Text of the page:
U.S. Sen. David Vitter could be setting himself up for a repeat of ethics complaints over a perceived use of his Senate franking privileges in his campaign for governor.
The congressional franking privilege, which originated in 1775, allows members of Congress to send official notices, brochures and updates to constituents back home under their signature without having to pay postage. Congress, through legislative appropriations, reimburses the U.S. Postal Service for franked mail it handles.
Vitter is not a candidate for re-election in the 2016 election but instead is running to succeed Bobby Jindal as governor against three other candidates. He is making full use of his franking privileges to announce town hall meetings across the state to address local issues. One such mail-out has caught the attention of LouisianaVoice.
Reform efforts over the past two decades have reduced overall franking expenditures from $113.4 million in fiscal year 1988 to $16.9 million in FY 2014 and even then, many of the mail-outs are simply tossed unread by recipients back home. Much of that reduction can be attributed to a shift to electronic communications rather than any real reform of the practice.
Franking has come under wide criticism by opponents of the privilege who say it:
- Is financially wasteful;
- Has become outdated with the introduction of other forms of communication, i.e. e-mail;
- Is abused for private and political gain;
- Gives unfair advantages to incumbents in congressional elections.
The last two could be cited as giving Vitter an unfair edge in this fall’s governor’s race. While he is not running for re-election, he is a candidate for governor and his Senate franking privileges could be looked upon as an unfair advantage over fellow Republicans—Public Service Commissioner Scott Angelle and Lt. Gov. Jay Dardenne—and Democrat State Rep. John Bel Edwards who are also running for governor.
Franking rules strictly prohibit incumbents from actually soliciting votes when the mail-outs are done on the taxpayer dime but they do not preclude addressing hot button issues like immigration, social security, veterans’ benefits, etc.
In 2009, Louisiana Democratic Party Chairman Chris Whittington filed an official ethics complaint against Vitter for his verbal attacks on U.S. Rep. Charlie Melancon, an eventual opponent in Vitter’s 2010 re-election campaign. Those attacks were made in local meetings pursuant to mass mail-outs by Vitter via the franking privilege.
Whittington said Vitter, by explicitly invoking the name of Melancon in his so-called town hall meetings, publicized in advance by franking mail-outs, crossed the line from official business (the supposed purpose of franking) to campaigning.
Though the words “vote for…” never appeared in any of Vitter’s mailings, reports from his town hall meetings across the state made it clear that he mentioned Melancon often. Vitter in turn charged that the Democrats were trying to “shut down the debate and suggest that it’s somehow out of bounds. Well, it’s not out of bounds because this is still America,” he said.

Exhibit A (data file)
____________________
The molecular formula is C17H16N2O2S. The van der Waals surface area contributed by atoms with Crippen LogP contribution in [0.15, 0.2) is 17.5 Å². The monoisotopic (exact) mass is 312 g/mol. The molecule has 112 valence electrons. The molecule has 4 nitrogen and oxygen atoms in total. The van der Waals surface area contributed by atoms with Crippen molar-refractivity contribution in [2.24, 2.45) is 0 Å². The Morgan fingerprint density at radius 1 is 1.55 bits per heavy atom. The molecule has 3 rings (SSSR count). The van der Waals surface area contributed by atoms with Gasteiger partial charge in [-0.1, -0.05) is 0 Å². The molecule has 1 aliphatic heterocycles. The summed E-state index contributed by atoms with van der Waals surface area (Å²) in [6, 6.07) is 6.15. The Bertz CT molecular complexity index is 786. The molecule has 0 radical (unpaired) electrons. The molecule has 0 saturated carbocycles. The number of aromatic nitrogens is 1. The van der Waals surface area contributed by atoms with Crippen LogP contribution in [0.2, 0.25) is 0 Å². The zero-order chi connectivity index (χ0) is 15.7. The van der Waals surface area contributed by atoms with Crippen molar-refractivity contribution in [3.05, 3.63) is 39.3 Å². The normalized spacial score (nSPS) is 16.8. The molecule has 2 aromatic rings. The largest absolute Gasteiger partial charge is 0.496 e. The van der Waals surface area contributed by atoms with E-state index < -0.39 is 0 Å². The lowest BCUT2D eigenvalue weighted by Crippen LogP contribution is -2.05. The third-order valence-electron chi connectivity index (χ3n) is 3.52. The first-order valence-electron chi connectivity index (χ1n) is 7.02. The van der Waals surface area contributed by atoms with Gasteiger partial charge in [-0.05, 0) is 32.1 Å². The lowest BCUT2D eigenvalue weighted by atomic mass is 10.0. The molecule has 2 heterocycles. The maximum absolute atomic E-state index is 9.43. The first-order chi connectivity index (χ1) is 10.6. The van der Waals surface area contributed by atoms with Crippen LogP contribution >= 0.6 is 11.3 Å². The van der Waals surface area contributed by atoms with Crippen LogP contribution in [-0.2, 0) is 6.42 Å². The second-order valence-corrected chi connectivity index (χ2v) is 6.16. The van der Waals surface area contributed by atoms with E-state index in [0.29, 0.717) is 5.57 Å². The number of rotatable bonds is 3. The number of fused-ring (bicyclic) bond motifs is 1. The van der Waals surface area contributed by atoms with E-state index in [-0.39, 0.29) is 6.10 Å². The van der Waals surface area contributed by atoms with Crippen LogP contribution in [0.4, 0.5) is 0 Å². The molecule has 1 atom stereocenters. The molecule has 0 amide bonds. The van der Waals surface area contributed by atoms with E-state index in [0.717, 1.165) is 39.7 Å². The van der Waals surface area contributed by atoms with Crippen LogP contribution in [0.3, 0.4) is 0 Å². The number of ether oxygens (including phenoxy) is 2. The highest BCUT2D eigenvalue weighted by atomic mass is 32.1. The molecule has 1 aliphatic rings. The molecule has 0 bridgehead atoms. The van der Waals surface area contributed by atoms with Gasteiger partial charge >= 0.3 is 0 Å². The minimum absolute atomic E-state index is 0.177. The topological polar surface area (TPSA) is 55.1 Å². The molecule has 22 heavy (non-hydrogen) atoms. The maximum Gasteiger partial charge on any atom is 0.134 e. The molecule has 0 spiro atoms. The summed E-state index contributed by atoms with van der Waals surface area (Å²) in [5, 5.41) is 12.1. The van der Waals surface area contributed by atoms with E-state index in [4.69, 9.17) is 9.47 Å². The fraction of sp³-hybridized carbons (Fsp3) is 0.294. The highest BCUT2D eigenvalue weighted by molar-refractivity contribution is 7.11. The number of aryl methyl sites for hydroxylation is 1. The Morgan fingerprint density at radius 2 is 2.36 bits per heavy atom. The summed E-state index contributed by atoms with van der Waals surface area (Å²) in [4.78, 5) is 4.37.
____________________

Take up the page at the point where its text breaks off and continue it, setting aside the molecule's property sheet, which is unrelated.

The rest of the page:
In Vitter’s most recent franking mail-out, he issued an invitation to one of his town hall meetings on Monday, June 1 in the chambers of the East Baton Rouge Council “to discuss possible solutions to relieve traffic congestion. We’ll also discuss efforts like working to pass a long-term highway reauthorization bill that would help to update our roads and bridges,” the announcement said. (CLICK ON IMAGE TO ENLARGE)
While strictly interpreted, such a discussion could easily be passed off as a federal concern with federal roads and highways crisscrossing East Baton Rouge Parish. That, along with the unquestioned problem of traffic congestion experienced by local motorists, could easily be construed by Vitter as a Senate-related issue.
We have no way of knowing at this point, but it would seem a safe bet that similar town hall meetings have been or will be announced by Vitter via franking in other parts of the state to discuss other pressing problems.
But coming as it does in the middle of what promises to be a heated election season in Louisiana, it would appear to give Vitter a decided—and unfair—advantage over his three opponents who do not have the luxury of free campaign mail-outs.
Nor would it be the first time Vitter has skated on the edge of campaign rules.
In January of 2014, Vitter was up against a state law that prohibited him from using his seven-figure campaign funds amassed as a federal office-holder for a state campaign.
No problem for a manipulators like Vitter and Charlie Spies, a Republican lawyer who was instrumental in launching Mitt Romney’s largest super PAC. In early 2013, Spies created the Fund for Louisiana’s Future and registered the super PAC both federally and in Louisiana in order “to support Sen. Vitter whether he ran for re-election to the Senate or for governor.”
Thus did Vitter become perhaps the first politician in the U.S. to be the largest single funder of his own super PAC.
A former general counsel for the Federal Election Commission said Vitter’s funding of his own super PAC, unprecedented to that point, raised the issue of the separation of super PACs and a candidate’s campaign “to a new level.”
Another observer, Paul Ryan, senior counsel for the Campaign Legal Center, said the existing Louisiana prohibition of the use of federal campaign funds in a state campaign was the only plausible reason for a candidate ceding control of his own campaign funds by transferring cash from his federal campaign to his gubernatorial campaign.
Stand by, folks. This election campaign promises to be a tad out of the ordinary, even by Louisiana’s unique standards.